Delivering net zero buildings is construction’s next big challenge. Building, together with Bluebeam, invited a range of industry experts to discuss what kind of practical approaches can best make this happen, such as in measuring carbon and imposing accountability
The government has set a UK target of achieving net zero carbon emissions by 2050. Throw in a growing number of local authorities setting their own ambitious emissions goals, and it’s easy to see why pressure is mounting for the construction industry to deliver a greener built environment.
The sector needs to ensure that any building it puts up results in a minimal carbon impact – from the materials and processes used to build it, the amount of energy used in its operation and maintenance, any refurbishment work and ultimately its end-of-life disposal.
And all of this is set against a background of keeping costs down and build quality high. It’s quite the challenge.
To discuss this thorniest of subjects, Building magazine gathered a group of industry experts in a virtual setting. Meeting chair and Building group technical editor Thomas Lane kicked off the proceedings by asking how data might play a part in delivering net zero carbon buildings.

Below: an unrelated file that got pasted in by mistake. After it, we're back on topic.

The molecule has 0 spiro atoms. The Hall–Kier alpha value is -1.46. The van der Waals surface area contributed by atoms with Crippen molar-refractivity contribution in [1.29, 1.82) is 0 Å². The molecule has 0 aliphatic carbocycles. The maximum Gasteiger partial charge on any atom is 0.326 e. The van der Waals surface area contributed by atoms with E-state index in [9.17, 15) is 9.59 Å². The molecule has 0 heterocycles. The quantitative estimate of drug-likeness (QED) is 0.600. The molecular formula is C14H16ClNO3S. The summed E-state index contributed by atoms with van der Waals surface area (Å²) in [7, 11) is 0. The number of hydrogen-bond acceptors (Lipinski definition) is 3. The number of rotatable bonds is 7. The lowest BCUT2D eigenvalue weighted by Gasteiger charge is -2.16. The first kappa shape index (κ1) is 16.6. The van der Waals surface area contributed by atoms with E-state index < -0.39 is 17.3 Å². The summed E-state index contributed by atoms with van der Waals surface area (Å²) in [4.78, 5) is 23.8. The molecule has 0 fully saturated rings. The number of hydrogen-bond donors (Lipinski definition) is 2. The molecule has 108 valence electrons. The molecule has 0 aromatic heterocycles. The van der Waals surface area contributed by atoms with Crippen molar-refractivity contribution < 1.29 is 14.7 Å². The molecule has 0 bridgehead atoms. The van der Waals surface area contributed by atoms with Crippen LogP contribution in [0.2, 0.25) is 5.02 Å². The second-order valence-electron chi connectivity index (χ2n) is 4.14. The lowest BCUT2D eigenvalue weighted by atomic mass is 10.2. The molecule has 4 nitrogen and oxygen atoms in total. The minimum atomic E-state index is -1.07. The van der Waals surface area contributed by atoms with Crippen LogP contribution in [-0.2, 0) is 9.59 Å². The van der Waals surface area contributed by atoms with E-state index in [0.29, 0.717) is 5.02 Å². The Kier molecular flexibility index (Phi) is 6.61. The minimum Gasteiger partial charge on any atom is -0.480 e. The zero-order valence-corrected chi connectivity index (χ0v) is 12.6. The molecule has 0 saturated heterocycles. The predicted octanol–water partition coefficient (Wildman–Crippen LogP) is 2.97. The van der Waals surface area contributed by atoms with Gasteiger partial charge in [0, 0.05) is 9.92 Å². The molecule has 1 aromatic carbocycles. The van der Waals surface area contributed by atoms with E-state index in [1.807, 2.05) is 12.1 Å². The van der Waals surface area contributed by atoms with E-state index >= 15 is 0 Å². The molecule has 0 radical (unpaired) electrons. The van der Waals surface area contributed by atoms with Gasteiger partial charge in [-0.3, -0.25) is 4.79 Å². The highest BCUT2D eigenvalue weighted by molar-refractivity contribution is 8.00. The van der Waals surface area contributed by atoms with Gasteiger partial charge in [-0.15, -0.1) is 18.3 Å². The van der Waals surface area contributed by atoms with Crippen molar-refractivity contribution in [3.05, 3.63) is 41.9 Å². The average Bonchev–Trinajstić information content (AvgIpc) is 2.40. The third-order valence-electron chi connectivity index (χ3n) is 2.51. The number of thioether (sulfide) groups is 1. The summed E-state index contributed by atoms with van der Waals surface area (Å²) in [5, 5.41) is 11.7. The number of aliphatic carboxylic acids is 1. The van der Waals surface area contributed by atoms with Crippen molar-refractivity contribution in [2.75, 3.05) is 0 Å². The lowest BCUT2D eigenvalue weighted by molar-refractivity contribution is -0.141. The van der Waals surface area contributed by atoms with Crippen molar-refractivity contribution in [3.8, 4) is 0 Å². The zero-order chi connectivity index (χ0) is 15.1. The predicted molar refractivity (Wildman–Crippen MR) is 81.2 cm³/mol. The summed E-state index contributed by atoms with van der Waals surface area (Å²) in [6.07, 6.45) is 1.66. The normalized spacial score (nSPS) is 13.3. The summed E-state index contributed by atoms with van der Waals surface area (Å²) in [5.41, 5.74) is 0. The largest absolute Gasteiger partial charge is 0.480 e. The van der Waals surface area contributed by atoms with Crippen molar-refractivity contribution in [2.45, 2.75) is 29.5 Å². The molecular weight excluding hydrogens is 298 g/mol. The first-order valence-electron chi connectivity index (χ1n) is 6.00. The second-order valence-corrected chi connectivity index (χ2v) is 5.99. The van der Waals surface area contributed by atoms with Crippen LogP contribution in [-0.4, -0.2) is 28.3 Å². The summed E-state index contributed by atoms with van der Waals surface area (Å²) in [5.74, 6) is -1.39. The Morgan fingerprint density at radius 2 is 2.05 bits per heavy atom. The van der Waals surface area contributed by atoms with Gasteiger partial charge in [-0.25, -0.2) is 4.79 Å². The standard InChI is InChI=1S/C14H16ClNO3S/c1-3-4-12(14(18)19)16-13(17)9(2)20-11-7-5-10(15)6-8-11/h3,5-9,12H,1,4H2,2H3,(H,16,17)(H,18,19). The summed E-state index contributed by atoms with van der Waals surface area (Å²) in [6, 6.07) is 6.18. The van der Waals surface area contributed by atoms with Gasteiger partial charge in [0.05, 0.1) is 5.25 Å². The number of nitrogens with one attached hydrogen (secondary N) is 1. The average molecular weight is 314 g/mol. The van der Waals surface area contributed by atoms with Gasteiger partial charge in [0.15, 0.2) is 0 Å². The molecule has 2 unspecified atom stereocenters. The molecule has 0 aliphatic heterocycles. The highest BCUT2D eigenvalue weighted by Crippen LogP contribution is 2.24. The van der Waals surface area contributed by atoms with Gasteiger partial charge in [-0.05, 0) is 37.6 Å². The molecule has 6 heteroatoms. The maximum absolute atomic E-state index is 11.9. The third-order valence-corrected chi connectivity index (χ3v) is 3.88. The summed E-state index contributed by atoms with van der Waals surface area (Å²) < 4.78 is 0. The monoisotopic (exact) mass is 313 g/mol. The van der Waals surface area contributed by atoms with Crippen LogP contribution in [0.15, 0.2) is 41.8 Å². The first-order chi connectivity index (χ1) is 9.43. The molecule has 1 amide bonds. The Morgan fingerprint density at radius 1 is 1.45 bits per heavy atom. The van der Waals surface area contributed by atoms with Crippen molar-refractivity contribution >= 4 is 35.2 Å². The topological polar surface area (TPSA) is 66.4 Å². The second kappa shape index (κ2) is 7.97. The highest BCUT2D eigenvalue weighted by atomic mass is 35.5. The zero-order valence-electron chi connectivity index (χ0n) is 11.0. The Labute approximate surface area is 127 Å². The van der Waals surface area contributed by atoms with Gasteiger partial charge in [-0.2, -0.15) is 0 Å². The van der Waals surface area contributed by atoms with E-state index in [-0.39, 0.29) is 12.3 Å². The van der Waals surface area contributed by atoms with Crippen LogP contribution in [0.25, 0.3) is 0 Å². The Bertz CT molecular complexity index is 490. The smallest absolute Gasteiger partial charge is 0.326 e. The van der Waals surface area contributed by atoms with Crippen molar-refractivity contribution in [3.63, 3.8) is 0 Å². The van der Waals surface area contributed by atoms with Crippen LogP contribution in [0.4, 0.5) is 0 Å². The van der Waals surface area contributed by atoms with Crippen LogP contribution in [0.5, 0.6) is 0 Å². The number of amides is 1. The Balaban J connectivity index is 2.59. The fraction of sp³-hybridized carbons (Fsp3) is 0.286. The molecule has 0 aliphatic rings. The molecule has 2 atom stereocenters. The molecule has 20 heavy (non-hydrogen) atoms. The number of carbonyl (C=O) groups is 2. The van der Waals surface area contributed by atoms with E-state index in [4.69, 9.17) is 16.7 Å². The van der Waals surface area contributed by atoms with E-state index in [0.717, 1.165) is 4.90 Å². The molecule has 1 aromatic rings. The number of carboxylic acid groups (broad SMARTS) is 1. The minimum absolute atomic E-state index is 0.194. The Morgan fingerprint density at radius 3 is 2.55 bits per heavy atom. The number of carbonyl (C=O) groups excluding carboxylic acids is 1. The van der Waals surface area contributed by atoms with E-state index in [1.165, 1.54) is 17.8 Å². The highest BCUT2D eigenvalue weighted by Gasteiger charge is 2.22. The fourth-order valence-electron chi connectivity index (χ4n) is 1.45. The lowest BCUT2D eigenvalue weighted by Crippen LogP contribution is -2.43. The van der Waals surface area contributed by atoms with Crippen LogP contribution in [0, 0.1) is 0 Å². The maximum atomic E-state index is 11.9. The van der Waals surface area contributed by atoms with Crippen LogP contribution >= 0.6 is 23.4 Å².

ISG’s head of sustainable business, Debbie Hobbs, said it was important to start with the basics, namely understanding what was meant by “net zero”. Hobbs said that while there were London Energy Transformation Initiative (LETI) targets, there ought to be a wider definition around what net zero actually meant.
“Do you mean getting to an energy efficiency level where your building can use its percentage of renewable grid? And if so, what is that, and how do you calculate it? And if your building doesn’t meet that with on-site renewables, can you still claim to be net zero if you buy offsets? We need some kind of certification scheme in the industry that keeps these standards working for us.”